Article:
Inadequate data have existed concerning cattle preferences for fourwing saltbush [Atriplex canescens (Pursh) Nutt.] on ranges where it is dominant, and concerning composition of cattle diets on the central shortgrass plains. In this study, food habits of cattle were estimated from fecal analyses on winter and summer pastures containing either abundant or sparse fourwing saltbush (saltbush). The abundant saltbush was on overflow and/or sandy plains range sites; sparse saltbush was on loamy plains range sites. Saltbush was a major constituent of cattle diets where abundant. The proportion of saltbush in winter diets peaked during March (55%) and declined during April. Saltbush was absent from summer diets during July, peaked during August (42%), and declined abruptly during September. Where abundant, saltbush was also the primary constituent of the forb-shrub component of diets during both winter (mean=72%) and summer (mean=44%). Deleting saltbush from the data, cattle foods consumed on pastures with sparse and abundant saltbush were correlated (0.84) during summer, but were not correlated (0.25) during winter. Relative to species frequencies in pastures, cattle diets on loamy plains range sites (sparse saltbush) contained notably larger portions of sedges (Carex spp. L.), goosefoots (Chenopodium spp. L.), and fringed sagewort (Artemisia frigida Willd.), during winter and goosefoots and scarlet globemallow [Sphaeralcea coccinea (Nutt.) Rydb.] during summer, than diets on sandy plains and overflow sites (abundant saltbush). Saltbush is a preferred and valuable forage for cattle on the central shortgrass plains, and it should be managed to maintain or improves its productivity.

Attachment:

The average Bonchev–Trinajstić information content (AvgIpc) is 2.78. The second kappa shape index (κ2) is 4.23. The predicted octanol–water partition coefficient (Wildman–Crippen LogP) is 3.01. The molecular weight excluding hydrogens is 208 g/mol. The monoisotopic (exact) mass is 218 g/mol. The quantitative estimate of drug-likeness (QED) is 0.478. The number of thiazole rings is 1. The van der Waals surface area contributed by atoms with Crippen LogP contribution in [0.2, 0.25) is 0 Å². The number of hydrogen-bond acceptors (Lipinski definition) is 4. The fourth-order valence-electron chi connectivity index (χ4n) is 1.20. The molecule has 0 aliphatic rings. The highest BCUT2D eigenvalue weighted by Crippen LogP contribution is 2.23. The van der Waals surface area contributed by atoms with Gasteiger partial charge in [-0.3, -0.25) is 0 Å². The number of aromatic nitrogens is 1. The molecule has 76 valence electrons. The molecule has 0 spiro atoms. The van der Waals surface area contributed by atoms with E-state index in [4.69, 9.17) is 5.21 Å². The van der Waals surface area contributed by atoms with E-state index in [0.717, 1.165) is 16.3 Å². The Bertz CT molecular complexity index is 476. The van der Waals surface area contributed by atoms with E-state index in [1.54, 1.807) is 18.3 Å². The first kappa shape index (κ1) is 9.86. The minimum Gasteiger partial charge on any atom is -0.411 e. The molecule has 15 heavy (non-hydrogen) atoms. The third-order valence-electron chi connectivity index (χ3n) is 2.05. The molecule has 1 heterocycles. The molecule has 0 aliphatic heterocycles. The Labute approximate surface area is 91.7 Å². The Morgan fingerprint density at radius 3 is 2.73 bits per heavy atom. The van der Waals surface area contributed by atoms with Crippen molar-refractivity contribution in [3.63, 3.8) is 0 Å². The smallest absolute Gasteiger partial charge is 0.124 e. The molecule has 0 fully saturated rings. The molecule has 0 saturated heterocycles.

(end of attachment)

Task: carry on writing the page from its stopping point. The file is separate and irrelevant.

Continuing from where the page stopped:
• Video Imagery: A New Remote Sensing Tool for Range Management

      Everitt, J. H.; Nixon, P. R. (Society for Range Management, 1985-09-01)
      A multi-video system that provides immediately useful narrowband black-and-white imagery within the visible to near-infrared light (0.40- to 1.10-micrometer waveband) region of the electromagnetic spectrum was evaluated as a remote sensing tool to assess several ecological rangeland ground conditions in southern Texas. The system provided imagery to detect many variables including: the presence of weeds, heavy grazing, fertilized grassland, burned areas, and gopher and ant mounds. Certain narrowband filters provided better discrimination among vegetation than others. For example, a red narrowband filter provided the best imagery to distinguish between fertilized and nonfertilized bermudagrass [Cynodon dactylon (L.) Pers.]. These results demonstrated that narrowband multi-video imagery could assist in assessing some ecological ground conditions of rangelands.
    • Cattle Diets in a Ponderosa Pine Forest in the Northern Black Hills

      Uresk, D. W.; Paintner, W. W. (Society for Range Management, 1985-09-01)
      A cattle diet study was conducted in the northern Black Hills of South Dakota and Wyoming. Forty-eight plants were identified in cattle fecal material. Grasses in the feces averaged 54%, forbs 17%, and shrubs-trees 28% over the grazing season. Sedges (Carex spp.) and wheatgrass (Agropyron spp.) were the most abundant plants found in the feces throughout the season. Bur oak (Quercus macrocarpa), ponderosa pine (Pinus ponderosa), and Oregon grape (Berberis repens) were common in the diet. Shrubs and trees made up 37% of the diet in September. Similarities and rank order correlations of diets with available forage were low in August, indicating that cattle were selectively grazing.